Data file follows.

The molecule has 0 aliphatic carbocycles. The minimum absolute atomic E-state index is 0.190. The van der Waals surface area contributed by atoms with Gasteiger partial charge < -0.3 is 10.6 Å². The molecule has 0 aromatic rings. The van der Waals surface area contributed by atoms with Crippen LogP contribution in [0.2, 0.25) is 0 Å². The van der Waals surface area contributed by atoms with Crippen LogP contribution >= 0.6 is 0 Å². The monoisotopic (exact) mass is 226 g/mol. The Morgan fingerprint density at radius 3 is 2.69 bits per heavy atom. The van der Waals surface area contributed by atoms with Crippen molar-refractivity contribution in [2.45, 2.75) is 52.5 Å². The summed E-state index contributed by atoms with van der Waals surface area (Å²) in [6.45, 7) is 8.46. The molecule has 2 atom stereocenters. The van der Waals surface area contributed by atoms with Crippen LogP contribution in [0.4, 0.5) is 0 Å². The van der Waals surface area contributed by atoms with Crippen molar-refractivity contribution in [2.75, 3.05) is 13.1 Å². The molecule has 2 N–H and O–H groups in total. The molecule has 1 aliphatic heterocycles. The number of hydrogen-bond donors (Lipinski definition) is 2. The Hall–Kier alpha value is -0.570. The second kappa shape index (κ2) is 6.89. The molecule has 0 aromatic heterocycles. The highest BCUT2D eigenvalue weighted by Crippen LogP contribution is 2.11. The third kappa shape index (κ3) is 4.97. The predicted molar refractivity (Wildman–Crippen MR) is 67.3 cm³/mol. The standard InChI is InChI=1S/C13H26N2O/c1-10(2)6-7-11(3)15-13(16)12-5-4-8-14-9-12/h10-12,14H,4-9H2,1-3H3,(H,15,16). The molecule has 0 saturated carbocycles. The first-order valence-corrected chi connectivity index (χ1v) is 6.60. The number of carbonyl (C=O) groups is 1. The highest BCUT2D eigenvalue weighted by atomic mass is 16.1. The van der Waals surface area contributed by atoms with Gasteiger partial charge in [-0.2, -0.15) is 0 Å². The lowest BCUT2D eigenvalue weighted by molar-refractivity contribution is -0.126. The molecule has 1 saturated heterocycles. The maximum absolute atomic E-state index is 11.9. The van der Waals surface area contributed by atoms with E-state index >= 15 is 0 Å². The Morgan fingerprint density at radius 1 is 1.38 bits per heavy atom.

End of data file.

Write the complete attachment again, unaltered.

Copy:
The molecule has 0 aliphatic carbocycles. The minimum absolute atomic E-state index is 0.190. The van der Waals surface area contributed by atoms with Gasteiger partial charge < -0.3 is 10.6 Å². The molecule has 0 aromatic rings. The van der Waals surface area contributed by atoms with Crippen LogP contribution in [0.2, 0.25) is 0 Å². The van der Waals surface area contributed by atoms with Crippen LogP contribution >= 0.6 is 0 Å². The monoisotopic (exact) mass is 226 g/mol. The Morgan fingerprint density at radius 3 is 2.69 bits per heavy atom. The van der Waals surface area contributed by atoms with Crippen molar-refractivity contribution in [2.45, 2.75) is 52.5 Å². The summed E-state index contributed by atoms with van der Waals surface area (Å²) in [6.45, 7) is 8.46. The molecule has 2 atom stereocenters. The van der Waals surface area contributed by atoms with Crippen LogP contribution in [0.4, 0.5) is 0 Å². The van der Waals surface area contributed by atoms with Crippen molar-refractivity contribution in [2.75, 3.05) is 13.1 Å². The molecule has 2 N–H and O–H groups in total. The molecule has 1 aliphatic heterocycles. The number of hydrogen-bond donors (Lipinski definition) is 2. The Hall–Kier alpha value is -0.570. The second kappa shape index (κ2) is 6.89. The molecule has 0 aromatic heterocycles. The highest BCUT2D eigenvalue weighted by Crippen LogP contribution is 2.11. The third kappa shape index (κ3) is 4.97. The predicted molar refractivity (Wildman–Crippen MR) is 67.3 cm³/mol. The standard InChI is InChI=1S/C13H26N2O/c1-10(2)6-7-11(3)15-13(16)12-5-4-8-14-9-12/h10-12,14H,4-9H2,1-3H3,(H,15,16). The molecule has 0 saturated carbocycles. The first-order valence-corrected chi connectivity index (χ1v) is 6.60. The number of carbonyl (C=O) groups is 1. The highest BCUT2D eigenvalue weighted by atomic mass is 16.1. The van der Waals surface area contributed by atoms with Gasteiger partial charge in [-0.2, -0.15) is 0 Å². The lowest BCUT2D eigenvalue weighted by molar-refractivity contribution is -0.126. The molecule has 1 saturated heterocycles. The maximum absolute atomic E-state index is 11.9. The van der Waals surface area contributed by atoms with E-state index >= 15 is 0 Å². The Morgan fingerprint density at radius 1 is 1.38 bits per heavy atom.